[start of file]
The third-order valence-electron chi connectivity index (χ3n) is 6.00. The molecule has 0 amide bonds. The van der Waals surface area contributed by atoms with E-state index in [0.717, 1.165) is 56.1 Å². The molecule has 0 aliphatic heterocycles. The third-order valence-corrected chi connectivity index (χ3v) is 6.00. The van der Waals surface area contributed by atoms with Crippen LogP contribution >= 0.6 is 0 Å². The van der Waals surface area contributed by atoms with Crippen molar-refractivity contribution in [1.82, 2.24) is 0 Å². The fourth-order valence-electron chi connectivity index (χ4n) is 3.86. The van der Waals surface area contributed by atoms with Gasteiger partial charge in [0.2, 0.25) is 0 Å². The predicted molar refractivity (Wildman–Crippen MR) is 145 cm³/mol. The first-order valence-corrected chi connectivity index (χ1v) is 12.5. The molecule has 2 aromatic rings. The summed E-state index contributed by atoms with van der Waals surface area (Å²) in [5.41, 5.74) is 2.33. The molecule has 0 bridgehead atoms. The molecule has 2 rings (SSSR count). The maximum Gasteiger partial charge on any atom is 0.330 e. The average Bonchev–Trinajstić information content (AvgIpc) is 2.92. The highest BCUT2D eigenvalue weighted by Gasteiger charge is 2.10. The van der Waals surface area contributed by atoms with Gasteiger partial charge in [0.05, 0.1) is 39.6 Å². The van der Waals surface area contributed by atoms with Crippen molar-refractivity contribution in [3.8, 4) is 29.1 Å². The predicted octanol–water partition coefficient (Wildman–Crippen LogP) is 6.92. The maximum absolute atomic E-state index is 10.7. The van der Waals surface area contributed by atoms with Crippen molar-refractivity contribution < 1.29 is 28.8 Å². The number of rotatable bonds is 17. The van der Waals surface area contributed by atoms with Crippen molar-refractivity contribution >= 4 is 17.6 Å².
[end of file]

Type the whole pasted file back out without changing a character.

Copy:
The third-order valence-electron chi connectivity index (χ3n) is 6.00. The molecule has 0 amide bonds. The van der Waals surface area contributed by atoms with E-state index in [0.717, 1.165) is 56.1 Å². The molecule has 0 aliphatic heterocycles. The third-order valence-corrected chi connectivity index (χ3v) is 6.00. The van der Waals surface area contributed by atoms with Crippen LogP contribution >= 0.6 is 0 Å². The van der Waals surface area contributed by atoms with Crippen molar-refractivity contribution in [1.82, 2.24) is 0 Å². The fourth-order valence-electron chi connectivity index (χ4n) is 3.86. The van der Waals surface area contributed by atoms with Gasteiger partial charge in [0.2, 0.25) is 0 Å². The predicted molar refractivity (Wildman–Crippen MR) is 145 cm³/mol. The first-order valence-corrected chi connectivity index (χ1v) is 12.5. The molecule has 2 aromatic rings. The summed E-state index contributed by atoms with van der Waals surface area (Å²) in [5.41, 5.74) is 2.33. The molecule has 0 bridgehead atoms. The molecule has 2 rings (SSSR count). The maximum Gasteiger partial charge on any atom is 0.330 e. The average Bonchev–Trinajstić information content (AvgIpc) is 2.92. The highest BCUT2D eigenvalue weighted by Gasteiger charge is 2.10. The van der Waals surface area contributed by atoms with Gasteiger partial charge in [0.05, 0.1) is 39.6 Å². The van der Waals surface area contributed by atoms with Crippen molar-refractivity contribution in [3.8, 4) is 29.1 Å². The predicted octanol–water partition coefficient (Wildman–Crippen LogP) is 6.92. The maximum absolute atomic E-state index is 10.7. The van der Waals surface area contributed by atoms with Crippen molar-refractivity contribution < 1.29 is 28.8 Å². The number of rotatable bonds is 17. The van der Waals surface area contributed by atoms with Crippen molar-refractivity contribution >= 4 is 17.6 Å².